“We are providing a platform, and we’re offering help to the artists in a direct way,” Kesavan maintains. If A Call to Create is successful in engaging and empowering the community, he adds, BOOM and its partners might just launch another Call in a few weeks or a month.
In the spring, Kesavan had big plans for BOOM 2020. The festival had always been a forum and amplifier of voices and viewpoints that fell outside of the mainstream, but the fifth annual arts explosion was going to forge further out to the fringes of Charlotte’s arts scene while paradoxically sticking closer to home.
“We were going to work with artists in underserved neighborhoods,” Kesavan says. Artists including award-winning playwright Stacey Rose, standup comedian Tyrone Burston and novelist and dramaturge Rae Mariah MacCarthy were on deck. Organizers had laid out plans to surpass the previous year’s festival, which featured 120 performances, including fringe shows staged outdoors plus ticketed events at indoor venues.
But when community concerns turned to staying at home and flattening the curve, it looked like BOOM had gone bust due to COVID-19. Instead, BOOM rebounded.
In April, Kesavan and his crew of collaborators invited the artists and performers that were originally selected to be a part of the canceled festival to share their work live online with BOOM in the Living Room.
BOOM sent inquiries to artists and groups they had already selected for BOOM 2020, asking them if they’d like to do something live from their homes, Kesavan reports. The majority of them enthusiastically said yes, so Kesavan and his team created a three-hour time table and asked the artists and performers to sign up for slots.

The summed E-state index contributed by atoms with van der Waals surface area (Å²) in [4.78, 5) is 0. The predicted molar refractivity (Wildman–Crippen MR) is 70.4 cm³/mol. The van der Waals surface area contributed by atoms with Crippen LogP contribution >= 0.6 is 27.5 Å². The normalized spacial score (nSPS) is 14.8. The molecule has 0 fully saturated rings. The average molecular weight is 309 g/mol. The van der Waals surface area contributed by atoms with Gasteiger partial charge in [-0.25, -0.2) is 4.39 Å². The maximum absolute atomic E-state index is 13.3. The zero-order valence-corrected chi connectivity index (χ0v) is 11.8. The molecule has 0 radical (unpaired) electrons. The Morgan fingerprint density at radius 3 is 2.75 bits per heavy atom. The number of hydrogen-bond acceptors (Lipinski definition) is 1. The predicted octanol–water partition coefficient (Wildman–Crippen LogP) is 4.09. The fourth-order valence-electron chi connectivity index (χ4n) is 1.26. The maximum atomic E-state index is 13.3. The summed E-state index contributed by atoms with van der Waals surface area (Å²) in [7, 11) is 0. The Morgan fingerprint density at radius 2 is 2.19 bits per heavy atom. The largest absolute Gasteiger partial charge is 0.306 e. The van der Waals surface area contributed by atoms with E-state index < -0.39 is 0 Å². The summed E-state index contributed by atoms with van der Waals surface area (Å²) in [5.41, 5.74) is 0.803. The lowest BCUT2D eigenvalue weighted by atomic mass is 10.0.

“We were directing [viewers] to their own websites or social media or ZOOM,” Kesavan offers. “We just complied and hosted [the program]”.
For an eclectic program hosted by poet and spoken word artist Boris “Bluz” Rogers, an online audience jumped from platform to platform — Facebook Live, Instagram Live, YouTube, Twitch, ZOOM and the artists’ own websites — to experience art.
As BOOM in the Living Room proved that the festival — or at least some aspects of it — could thrive in an online space, Kesavan and his crew of collaborators started making plans for a relaunched BOOM.
One speed bump hindering a retrofitted-for-quarantine BOOM is that the business model established by the festival for four years may no longer be feasible.
“A lot of our big supporters [in the past] were breweries, restaurants and local small stores,” Kesavan says. “That’s been the hardest hit sector [of the economy], so we lost pretty much all our sponsorship.”
With the specter of rising infection rates fueling speculation that Governor Roy Cooper might initiate a second shutdown, Kesavan’s economic assessment is sobering.
“We’re still looking for a new operating model,” he says.
What the festival will look like in a post-pandemic landscape is anybody’s guess right now, but Kesavan says wheels are turning. One scenario is a hybrid BOOM, a festival that includes outdoor performances with sufficient social distancing coupled with live online presentations.
What’s certain is that BOOM will continue the practice that helped build their reputation as a grassroots community showcase in the first place. They’re adapting to a changing performing arts landscape.
“We’ve been forced to deal with it,” Kesavan says. “It looks like some of the outdoor gatherings might be possible in the fall. It won’t be the BOOM everyone knows, though it might have some of the street performance aspect. We are looking at a lot of options.”
That said, Kesavan has no doubt that BOOM has proven how vital a grassroots arts and performance festival is for a growing and changing city.
There’s a reason that BOOM took off, Kesavan asserts, growing exponentially from year to year.
“It grew really fast because we are filling a void,” he says, noting that BOOM has been the leading edge in an historically risk-averse city, where corporate-sponsored art has tried (and failed) to be creative without pushing the envelope.
“There is a big need for this,” Kesavan says. “And with the Black Lives Matter protests that are happening, I feel that the need is greater than ever.”
This work by Queen City Nerve is licensed under a Creative Commons Attribution-NonCommercial 4.0 International License.